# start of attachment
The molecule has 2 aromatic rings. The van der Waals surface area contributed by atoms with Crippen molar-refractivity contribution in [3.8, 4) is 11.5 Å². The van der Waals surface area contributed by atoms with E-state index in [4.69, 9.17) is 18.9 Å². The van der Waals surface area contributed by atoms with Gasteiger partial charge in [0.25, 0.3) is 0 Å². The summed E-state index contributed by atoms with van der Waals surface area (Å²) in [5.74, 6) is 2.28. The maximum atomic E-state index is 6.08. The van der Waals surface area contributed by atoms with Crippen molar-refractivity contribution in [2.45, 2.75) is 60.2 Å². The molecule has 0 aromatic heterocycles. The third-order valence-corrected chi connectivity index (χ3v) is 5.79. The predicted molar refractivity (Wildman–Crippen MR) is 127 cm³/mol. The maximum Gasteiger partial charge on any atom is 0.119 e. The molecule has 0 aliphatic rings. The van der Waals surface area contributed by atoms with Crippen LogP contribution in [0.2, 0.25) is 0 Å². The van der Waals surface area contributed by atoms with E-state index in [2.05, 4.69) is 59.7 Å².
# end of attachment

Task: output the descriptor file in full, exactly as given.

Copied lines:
The molecule has 2 aromatic rings. The van der Waals surface area contributed by atoms with Crippen molar-refractivity contribution in [3.8, 4) is 11.5 Å². The van der Waals surface area contributed by atoms with E-state index in [4.69, 9.17) is 18.9 Å². The van der Waals surface area contributed by atoms with Gasteiger partial charge in [0.25, 0.3) is 0 Å². The summed E-state index contributed by atoms with van der Waals surface area (Å²) in [5.74, 6) is 2.28. The maximum atomic E-state index is 6.08. The van der Waals surface area contributed by atoms with Crippen molar-refractivity contribution in [2.45, 2.75) is 60.2 Å². The molecule has 0 aromatic heterocycles. The third-order valence-corrected chi connectivity index (χ3v) is 5.79. The predicted molar refractivity (Wildman–Crippen MR) is 127 cm³/mol. The maximum Gasteiger partial charge on any atom is 0.119 e. The molecule has 0 aliphatic rings. The van der Waals surface area contributed by atoms with Crippen LogP contribution in [0.2, 0.25) is 0 Å². The van der Waals surface area contributed by atoms with E-state index in [2.05, 4.69) is 59.7 Å².